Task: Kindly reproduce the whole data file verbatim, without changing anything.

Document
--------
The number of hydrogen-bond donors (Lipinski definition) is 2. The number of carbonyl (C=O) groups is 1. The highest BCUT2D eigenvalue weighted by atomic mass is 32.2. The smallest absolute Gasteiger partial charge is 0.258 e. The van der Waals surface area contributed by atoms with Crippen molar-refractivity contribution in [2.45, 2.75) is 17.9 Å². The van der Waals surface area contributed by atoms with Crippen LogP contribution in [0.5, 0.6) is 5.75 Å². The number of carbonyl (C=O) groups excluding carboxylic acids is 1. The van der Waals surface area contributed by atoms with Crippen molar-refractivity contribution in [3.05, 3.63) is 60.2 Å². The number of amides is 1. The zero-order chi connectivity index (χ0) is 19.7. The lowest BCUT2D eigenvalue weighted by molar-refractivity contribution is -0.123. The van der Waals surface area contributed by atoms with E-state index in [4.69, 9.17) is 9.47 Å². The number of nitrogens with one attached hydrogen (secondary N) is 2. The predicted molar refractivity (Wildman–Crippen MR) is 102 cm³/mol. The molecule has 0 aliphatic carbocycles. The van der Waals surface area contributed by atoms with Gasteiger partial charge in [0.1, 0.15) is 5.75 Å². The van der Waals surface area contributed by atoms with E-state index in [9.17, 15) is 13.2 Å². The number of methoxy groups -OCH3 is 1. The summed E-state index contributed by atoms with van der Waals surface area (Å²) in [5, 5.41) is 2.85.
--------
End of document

The number of hydrogen-bond donors (Lipinski definition) is 2. The number of carbonyl (C=O) groups is 1. The highest BCUT2D eigenvalue weighted by atomic mass is 32.2. The smallest absolute Gasteiger partial charge is 0.258 e. The van der Waals surface area contributed by atoms with Crippen molar-refractivity contribution in [2.45, 2.75) is 17.9 Å². The van der Waals surface area contributed by atoms with Crippen LogP contribution in [0.5, 0.6) is 5.75 Å². The number of carbonyl (C=O) groups excluding carboxylic acids is 1. The van der Waals surface area contributed by atoms with Crippen molar-refractivity contribution in [3.05, 3.63) is 60.2 Å². The number of amides is 1. The zero-order chi connectivity index (χ0) is 19.7. The lowest BCUT2D eigenvalue weighted by molar-refractivity contribution is -0.123. The van der Waals surface area contributed by atoms with E-state index in [4.69, 9.17) is 9.47 Å². The number of nitrogens with one attached hydrogen (secondary N) is 2. The predicted molar refractivity (Wildman–Crippen MR) is 102 cm³/mol. The molecule has 0 aliphatic carbocycles. The van der Waals surface area contributed by atoms with Gasteiger partial charge in [0.1, 0.15) is 5.75 Å². The van der Waals surface area contributed by atoms with E-state index in [9.17, 15) is 13.2 Å². The number of methoxy groups -OCH3 is 1. The summed E-state index contributed by atoms with van der Waals surface area (Å²) in [5, 5.41) is 2.85.